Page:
Designing Security for Applications

  • Morris Lewis


Chapters 1 through 4 concentrated on securing SQL Server itself both in terms of who can log into the server and in terms of what a user can do with the data in the databases. It is very unusual, however, for users to work directly with a database server; the typical scenario involves a client working with an application that, in turn, issues queries to the database server. This concept of a client-server relationship is a very old one that dates back to the early days of computers, and even application designs that have several layers between the client and the data-base server are just combinations of multiple client-server relationships.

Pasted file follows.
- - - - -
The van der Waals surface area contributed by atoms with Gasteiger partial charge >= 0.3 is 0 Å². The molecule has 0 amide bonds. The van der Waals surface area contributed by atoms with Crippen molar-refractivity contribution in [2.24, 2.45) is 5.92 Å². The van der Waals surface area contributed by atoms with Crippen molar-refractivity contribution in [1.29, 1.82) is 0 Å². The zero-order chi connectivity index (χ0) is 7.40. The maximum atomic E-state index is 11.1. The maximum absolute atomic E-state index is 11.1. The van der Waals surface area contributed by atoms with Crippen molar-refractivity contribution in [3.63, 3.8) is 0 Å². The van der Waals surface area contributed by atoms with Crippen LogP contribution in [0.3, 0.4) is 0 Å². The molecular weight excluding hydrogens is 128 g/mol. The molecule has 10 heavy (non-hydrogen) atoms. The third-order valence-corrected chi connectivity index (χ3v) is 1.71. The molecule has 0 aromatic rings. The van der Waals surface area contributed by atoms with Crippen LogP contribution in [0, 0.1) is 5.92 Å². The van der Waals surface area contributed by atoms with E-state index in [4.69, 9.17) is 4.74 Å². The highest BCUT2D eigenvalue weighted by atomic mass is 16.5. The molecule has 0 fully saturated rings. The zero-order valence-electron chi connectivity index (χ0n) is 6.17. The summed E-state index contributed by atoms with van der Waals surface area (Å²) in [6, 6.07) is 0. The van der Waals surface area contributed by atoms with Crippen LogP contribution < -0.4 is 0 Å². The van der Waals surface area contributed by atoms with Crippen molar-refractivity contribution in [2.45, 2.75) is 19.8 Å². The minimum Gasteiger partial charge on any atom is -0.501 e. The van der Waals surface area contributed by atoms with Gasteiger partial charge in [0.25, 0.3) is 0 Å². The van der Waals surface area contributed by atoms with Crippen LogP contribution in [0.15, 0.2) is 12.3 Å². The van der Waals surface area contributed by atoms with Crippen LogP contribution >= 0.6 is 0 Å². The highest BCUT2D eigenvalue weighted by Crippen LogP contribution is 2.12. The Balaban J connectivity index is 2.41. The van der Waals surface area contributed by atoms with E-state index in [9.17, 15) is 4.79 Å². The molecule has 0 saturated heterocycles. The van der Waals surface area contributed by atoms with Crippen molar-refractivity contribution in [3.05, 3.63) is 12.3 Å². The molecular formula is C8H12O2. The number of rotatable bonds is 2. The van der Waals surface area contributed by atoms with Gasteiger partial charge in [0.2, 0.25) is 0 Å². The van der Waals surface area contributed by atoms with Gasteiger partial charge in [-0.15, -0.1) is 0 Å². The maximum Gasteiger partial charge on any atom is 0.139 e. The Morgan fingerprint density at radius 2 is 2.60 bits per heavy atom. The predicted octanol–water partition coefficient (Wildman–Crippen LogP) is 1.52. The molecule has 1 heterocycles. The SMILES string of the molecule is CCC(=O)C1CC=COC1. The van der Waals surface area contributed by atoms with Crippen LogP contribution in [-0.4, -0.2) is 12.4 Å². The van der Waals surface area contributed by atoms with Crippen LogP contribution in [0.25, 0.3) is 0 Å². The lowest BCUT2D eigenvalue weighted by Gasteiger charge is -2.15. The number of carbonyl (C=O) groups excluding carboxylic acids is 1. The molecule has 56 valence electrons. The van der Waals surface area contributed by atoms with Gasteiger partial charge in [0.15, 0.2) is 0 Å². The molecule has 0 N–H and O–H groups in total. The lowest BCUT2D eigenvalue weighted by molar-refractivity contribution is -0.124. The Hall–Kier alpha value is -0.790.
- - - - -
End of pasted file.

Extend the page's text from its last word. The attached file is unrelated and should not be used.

Database Server Public Role Brute Force Attack Design Security Asymmetric Encryption 


Unable to display preview. Download preview PDF.

Unable to display preview. Download preview PDF.

Copyright information

© Morris Lewis 2004

Authors and Affiliations

  • Morris Lewis

There are no affiliations available

Personalised recommendations